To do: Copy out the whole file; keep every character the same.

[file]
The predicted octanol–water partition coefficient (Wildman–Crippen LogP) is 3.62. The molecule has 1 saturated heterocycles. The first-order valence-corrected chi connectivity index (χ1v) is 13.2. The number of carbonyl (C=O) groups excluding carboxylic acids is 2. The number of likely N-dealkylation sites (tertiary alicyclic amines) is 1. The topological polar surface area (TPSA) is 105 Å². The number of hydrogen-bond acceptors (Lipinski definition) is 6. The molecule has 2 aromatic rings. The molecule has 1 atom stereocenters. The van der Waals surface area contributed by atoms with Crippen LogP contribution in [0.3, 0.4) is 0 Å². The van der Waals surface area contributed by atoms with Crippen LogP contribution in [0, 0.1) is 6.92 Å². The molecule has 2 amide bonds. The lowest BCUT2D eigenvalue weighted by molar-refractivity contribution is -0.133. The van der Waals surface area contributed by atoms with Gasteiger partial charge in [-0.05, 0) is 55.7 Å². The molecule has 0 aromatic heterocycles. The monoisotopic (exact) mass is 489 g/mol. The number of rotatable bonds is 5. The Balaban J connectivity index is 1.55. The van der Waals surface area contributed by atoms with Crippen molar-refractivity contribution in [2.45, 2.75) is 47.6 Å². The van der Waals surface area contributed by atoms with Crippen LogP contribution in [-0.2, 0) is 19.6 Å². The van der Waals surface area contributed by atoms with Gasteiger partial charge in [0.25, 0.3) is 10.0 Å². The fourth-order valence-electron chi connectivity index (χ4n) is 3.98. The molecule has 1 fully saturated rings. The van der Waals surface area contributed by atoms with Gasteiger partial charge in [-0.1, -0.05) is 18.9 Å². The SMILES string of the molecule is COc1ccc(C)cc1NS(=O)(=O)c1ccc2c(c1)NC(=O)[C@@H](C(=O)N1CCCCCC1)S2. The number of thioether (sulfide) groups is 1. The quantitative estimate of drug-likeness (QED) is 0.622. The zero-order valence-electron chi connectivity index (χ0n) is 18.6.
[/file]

The predicted octanol–water partition coefficient (Wildman–Crippen LogP) is 3.62. The molecule has 1 saturated heterocycles. The first-order valence-corrected chi connectivity index (χ1v) is 13.2. The number of carbonyl (C=O) groups excluding carboxylic acids is 2. The number of likely N-dealkylation sites (tertiary alicyclic amines) is 1. The topological polar surface area (TPSA) is 105 Å². The number of hydrogen-bond acceptors (Lipinski definition) is 6. The molecule has 2 aromatic rings. The molecule has 1 atom stereocenters. The van der Waals surface area contributed by atoms with Crippen LogP contribution in [0.3, 0.4) is 0 Å². The van der Waals surface area contributed by atoms with Crippen LogP contribution in [0, 0.1) is 6.92 Å². The molecule has 2 amide bonds. The lowest BCUT2D eigenvalue weighted by molar-refractivity contribution is -0.133. The van der Waals surface area contributed by atoms with Gasteiger partial charge in [-0.05, 0) is 55.7 Å². The molecule has 0 aromatic heterocycles. The monoisotopic (exact) mass is 489 g/mol. The number of rotatable bonds is 5. The Balaban J connectivity index is 1.55. The van der Waals surface area contributed by atoms with Crippen molar-refractivity contribution in [2.45, 2.75) is 47.6 Å². The van der Waals surface area contributed by atoms with Crippen LogP contribution in [-0.2, 0) is 19.6 Å². The van der Waals surface area contributed by atoms with Gasteiger partial charge in [0.25, 0.3) is 10.0 Å². The fourth-order valence-electron chi connectivity index (χ4n) is 3.98. The molecule has 1 fully saturated rings. The van der Waals surface area contributed by atoms with Gasteiger partial charge in [-0.1, -0.05) is 18.9 Å². The SMILES string of the molecule is COc1ccc(C)cc1NS(=O)(=O)c1ccc2c(c1)NC(=O)[C@@H](C(=O)N1CCCCCC1)S2. The number of thioether (sulfide) groups is 1. The quantitative estimate of drug-likeness (QED) is 0.622. The zero-order valence-electron chi connectivity index (χ0n) is 18.6.